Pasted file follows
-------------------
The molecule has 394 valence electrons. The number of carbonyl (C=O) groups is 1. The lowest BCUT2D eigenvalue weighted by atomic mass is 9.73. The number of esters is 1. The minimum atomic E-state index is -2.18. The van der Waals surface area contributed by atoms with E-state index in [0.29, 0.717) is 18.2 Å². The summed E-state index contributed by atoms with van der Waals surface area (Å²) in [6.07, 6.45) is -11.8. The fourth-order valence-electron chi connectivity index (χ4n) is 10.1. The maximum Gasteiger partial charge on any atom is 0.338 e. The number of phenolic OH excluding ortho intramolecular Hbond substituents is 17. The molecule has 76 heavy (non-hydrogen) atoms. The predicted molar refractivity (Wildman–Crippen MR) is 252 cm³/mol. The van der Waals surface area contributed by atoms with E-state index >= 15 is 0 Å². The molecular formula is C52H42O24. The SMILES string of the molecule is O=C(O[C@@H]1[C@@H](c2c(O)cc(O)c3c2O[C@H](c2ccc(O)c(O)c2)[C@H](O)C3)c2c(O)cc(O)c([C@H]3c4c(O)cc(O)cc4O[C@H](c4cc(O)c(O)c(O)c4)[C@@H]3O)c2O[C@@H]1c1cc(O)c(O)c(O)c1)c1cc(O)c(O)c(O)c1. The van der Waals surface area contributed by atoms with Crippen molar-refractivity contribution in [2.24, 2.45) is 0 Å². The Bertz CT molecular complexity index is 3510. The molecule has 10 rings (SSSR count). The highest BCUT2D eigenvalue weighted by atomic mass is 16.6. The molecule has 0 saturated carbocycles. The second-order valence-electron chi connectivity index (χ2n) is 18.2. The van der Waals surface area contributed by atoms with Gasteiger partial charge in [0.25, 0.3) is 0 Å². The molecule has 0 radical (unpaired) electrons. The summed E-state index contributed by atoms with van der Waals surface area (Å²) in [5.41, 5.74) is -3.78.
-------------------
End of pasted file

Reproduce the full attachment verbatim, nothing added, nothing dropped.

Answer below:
The molecule has 394 valence electrons. The number of carbonyl (C=O) groups is 1. The lowest BCUT2D eigenvalue weighted by atomic mass is 9.73. The number of esters is 1. The minimum atomic E-state index is -2.18. The van der Waals surface area contributed by atoms with E-state index in [0.29, 0.717) is 18.2 Å². The summed E-state index contributed by atoms with van der Waals surface area (Å²) in [6.07, 6.45) is -11.8. The fourth-order valence-electron chi connectivity index (χ4n) is 10.1. The maximum Gasteiger partial charge on any atom is 0.338 e. The number of phenolic OH excluding ortho intramolecular Hbond substituents is 17. The molecule has 76 heavy (non-hydrogen) atoms. The predicted molar refractivity (Wildman–Crippen MR) is 252 cm³/mol. The van der Waals surface area contributed by atoms with E-state index >= 15 is 0 Å². The molecular formula is C52H42O24. The SMILES string of the molecule is O=C(O[C@@H]1[C@@H](c2c(O)cc(O)c3c2O[C@H](c2ccc(O)c(O)c2)[C@H](O)C3)c2c(O)cc(O)c([C@H]3c4c(O)cc(O)cc4O[C@H](c4cc(O)c(O)c(O)c4)[C@@H]3O)c2O[C@@H]1c1cc(O)c(O)c(O)c1)c1cc(O)c(O)c(O)c1. The van der Waals surface area contributed by atoms with Crippen molar-refractivity contribution in [2.24, 2.45) is 0 Å². The Bertz CT molecular complexity index is 3510. The molecule has 10 rings (SSSR count). The highest BCUT2D eigenvalue weighted by atomic mass is 16.6. The molecule has 0 saturated carbocycles. The second-order valence-electron chi connectivity index (χ2n) is 18.2. The van der Waals surface area contributed by atoms with Gasteiger partial charge in [0.25, 0.3) is 0 Å². The molecule has 0 radical (unpaired) electrons. The summed E-state index contributed by atoms with van der Waals surface area (Å²) in [5.41, 5.74) is -3.78.